US & Global Economic Impact Analysis and Forecasts

Freedonia analysts and economists are sharing their insights on how major events are impacting different parts of the US and global economies.

Urban Living Transitions: Tier 2 Cities, the Suburbs, & Rural Areas

A much discussed trend of the last few years is the pandemic era exodus from cities to the suburbs and rural areas…and potentially back again.

However, something to keep in mind: the Census figures being discussed in many of these articles are for the actual city boundaries, not metro areas. So when you see cities like Chicago and New York losing population, it includes people shifting to the suburbs just outside the city limits. In that way, it is still counted as the city losing population, even though people may not have moved that far away.

What makes those who move away from urban centers more likely to stick with their choice? It depends on their homeownership status and if they have kids. Homeowners are stickier in their location than renters are as the transaction costs to sell are much higher than moving at the end of a lease (or even breaking a lease, in many cases). Additionally, the move to the suburbs for the schools and larger yard when you have kids is an old story that repeats with each generation.

Still, for every article that has Millennials loving their new exurban lifestyle, there are ones about pandemic homebuyers who are miserable with the move to homeownership. They have maintenance responsibilities they didn’t have as renters and might be house-poor now, lacking the cash for the travel and events they would like to resume as the pandemic feelings ease.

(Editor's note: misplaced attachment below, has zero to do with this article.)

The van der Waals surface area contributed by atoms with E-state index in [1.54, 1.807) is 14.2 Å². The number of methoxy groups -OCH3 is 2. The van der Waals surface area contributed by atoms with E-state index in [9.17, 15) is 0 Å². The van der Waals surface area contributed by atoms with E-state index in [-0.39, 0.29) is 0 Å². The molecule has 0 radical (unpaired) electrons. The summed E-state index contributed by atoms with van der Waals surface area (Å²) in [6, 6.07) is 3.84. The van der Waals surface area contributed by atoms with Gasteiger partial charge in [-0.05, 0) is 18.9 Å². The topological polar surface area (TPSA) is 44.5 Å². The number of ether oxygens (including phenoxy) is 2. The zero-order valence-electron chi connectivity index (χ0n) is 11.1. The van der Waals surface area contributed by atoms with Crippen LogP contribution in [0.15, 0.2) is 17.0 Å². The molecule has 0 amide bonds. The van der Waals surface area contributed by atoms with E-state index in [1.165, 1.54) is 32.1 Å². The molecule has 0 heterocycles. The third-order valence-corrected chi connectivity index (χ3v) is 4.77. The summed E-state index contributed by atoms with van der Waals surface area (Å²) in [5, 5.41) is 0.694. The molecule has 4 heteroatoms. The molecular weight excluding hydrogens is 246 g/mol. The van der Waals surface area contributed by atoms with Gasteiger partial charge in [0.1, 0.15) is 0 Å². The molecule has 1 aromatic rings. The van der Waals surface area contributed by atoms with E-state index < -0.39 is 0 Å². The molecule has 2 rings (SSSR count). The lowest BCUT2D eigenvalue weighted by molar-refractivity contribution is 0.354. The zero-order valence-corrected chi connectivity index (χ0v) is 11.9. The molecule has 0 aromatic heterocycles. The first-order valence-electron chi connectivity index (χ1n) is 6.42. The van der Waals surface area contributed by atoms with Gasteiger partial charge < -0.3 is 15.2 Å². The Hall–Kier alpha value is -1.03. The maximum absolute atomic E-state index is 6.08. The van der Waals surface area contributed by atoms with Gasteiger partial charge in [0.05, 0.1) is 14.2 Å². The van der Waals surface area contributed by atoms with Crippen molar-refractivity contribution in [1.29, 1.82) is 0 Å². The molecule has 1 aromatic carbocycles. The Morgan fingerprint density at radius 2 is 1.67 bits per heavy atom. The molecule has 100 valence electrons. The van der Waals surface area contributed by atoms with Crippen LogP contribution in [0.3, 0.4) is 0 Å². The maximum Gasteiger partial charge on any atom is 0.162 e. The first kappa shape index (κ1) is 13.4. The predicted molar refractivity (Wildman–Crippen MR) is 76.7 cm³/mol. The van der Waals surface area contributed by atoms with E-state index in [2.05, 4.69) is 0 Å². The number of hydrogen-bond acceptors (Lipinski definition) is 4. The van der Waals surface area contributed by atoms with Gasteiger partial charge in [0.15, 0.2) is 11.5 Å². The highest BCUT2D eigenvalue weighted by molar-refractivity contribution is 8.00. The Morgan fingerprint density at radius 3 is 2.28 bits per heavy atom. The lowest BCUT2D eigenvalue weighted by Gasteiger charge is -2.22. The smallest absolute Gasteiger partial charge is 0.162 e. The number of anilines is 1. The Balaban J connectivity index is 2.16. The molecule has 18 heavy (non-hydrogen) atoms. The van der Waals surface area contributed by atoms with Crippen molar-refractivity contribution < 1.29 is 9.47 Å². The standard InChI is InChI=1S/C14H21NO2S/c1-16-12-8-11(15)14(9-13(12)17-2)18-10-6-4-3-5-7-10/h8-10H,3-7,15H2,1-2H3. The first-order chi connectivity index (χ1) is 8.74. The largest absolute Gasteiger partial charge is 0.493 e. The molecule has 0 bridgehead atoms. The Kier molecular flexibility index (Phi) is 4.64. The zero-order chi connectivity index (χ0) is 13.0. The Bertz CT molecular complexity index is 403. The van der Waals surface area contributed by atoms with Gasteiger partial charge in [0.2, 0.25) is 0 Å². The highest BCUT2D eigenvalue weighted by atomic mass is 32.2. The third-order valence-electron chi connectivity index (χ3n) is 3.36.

But what are the effects of this movement – no matter the direction?

There are many implications to this trend. From building construction needs to the type of things consumers will be spending their money on. For instance, if you have that house now, are you investing in lawn and garden care equipment and supplies? Are you investing in a new deck? Are you buying paint and furniture? Or are you spending on travel and events and dining out?

Furthermore, this shift has implications also for infrastructure. Can investment in public transport and urban bike lanes be justified if city populations are falling and fewer people are commuting into the city?

This move to smaller cities, suburbs, and rural areas could also cause trends to spread differently. Classically, as people move, they take their tastes and preferences with them to their new homes. A primary example is the spread of international food trends along with immigration. While urban centers of Tier 1 cities are often the source of trends – from food to recreation to style and beyond – that might change. First, those leaving the urban centers will bring those tastes with them and businesses will form in smaller cities and suburban areas to give them what they want.

So not only will moving to the suburbs change the habits and preferences of the former urban dwellers, but their movement into the suburbs and rural areas will change these locations by their arrival. This could lead to trends spreading faster into smaller cities and rural areas.

What should we watch? Remote work trends are worth watching as it is a good part of seeing whether the exodus from urban centers holds. As more people no longer needed to consider commute times in selecting where to live, they could cast their real estate nets a little wider, sometimes even out of state. This opened up options to these people, and since they bought homes, they are now more sticky in their location compared to urban renters.

For more information and discussion of opportunities, see The Freedonia Group’s extensive collection of off-the-shelf research, especially coverage in Construction & Building Products, Consumer Goods markets, and Automotive & Transport industries. Freedonia Custom Research is also available for questions requiring tailored market intelligence.

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